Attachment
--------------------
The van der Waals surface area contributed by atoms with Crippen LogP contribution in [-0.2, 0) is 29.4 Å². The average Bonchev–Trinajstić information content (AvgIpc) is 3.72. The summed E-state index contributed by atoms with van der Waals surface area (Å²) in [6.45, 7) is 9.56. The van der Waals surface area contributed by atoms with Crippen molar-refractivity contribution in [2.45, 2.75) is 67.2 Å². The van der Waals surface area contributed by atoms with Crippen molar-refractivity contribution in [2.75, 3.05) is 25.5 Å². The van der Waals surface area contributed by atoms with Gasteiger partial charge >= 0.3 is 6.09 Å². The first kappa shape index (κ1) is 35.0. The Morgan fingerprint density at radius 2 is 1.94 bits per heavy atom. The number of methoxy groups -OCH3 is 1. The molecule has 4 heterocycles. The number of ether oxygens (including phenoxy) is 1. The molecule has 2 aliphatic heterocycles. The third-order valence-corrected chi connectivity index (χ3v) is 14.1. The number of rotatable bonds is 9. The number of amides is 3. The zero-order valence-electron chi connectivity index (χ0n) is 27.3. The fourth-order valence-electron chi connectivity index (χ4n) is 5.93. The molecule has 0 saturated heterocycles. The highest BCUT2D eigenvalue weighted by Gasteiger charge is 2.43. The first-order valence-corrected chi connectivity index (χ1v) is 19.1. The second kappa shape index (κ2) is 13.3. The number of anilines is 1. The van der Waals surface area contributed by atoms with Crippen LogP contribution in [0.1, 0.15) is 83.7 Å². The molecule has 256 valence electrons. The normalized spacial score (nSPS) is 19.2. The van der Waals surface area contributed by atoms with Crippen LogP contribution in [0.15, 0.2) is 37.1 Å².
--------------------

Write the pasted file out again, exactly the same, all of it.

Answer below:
The van der Waals surface area contributed by atoms with Crippen LogP contribution in [-0.2, 0) is 29.4 Å². The average Bonchev–Trinajstić information content (AvgIpc) is 3.72. The summed E-state index contributed by atoms with van der Waals surface area (Å²) in [6.45, 7) is 9.56. The van der Waals surface area contributed by atoms with Crippen molar-refractivity contribution in [2.45, 2.75) is 67.2 Å². The van der Waals surface area contributed by atoms with Crippen molar-refractivity contribution in [2.75, 3.05) is 25.5 Å². The van der Waals surface area contributed by atoms with Gasteiger partial charge >= 0.3 is 6.09 Å². The first kappa shape index (κ1) is 35.0. The Morgan fingerprint density at radius 2 is 1.94 bits per heavy atom. The number of methoxy groups -OCH3 is 1. The molecule has 4 heterocycles. The number of ether oxygens (including phenoxy) is 1. The molecule has 2 aliphatic heterocycles. The third-order valence-corrected chi connectivity index (χ3v) is 14.1. The number of rotatable bonds is 9. The number of amides is 3. The zero-order valence-electron chi connectivity index (χ0n) is 27.3. The fourth-order valence-electron chi connectivity index (χ4n) is 5.93. The molecule has 0 saturated heterocycles. The highest BCUT2D eigenvalue weighted by Gasteiger charge is 2.43. The first-order valence-corrected chi connectivity index (χ1v) is 19.1. The second kappa shape index (κ2) is 13.3. The number of anilines is 1. The van der Waals surface area contributed by atoms with Crippen LogP contribution in [0.1, 0.15) is 83.7 Å². The molecule has 256 valence electrons. The normalized spacial score (nSPS) is 19.2. The van der Waals surface area contributed by atoms with Crippen LogP contribution in [0.15, 0.2) is 37.1 Å².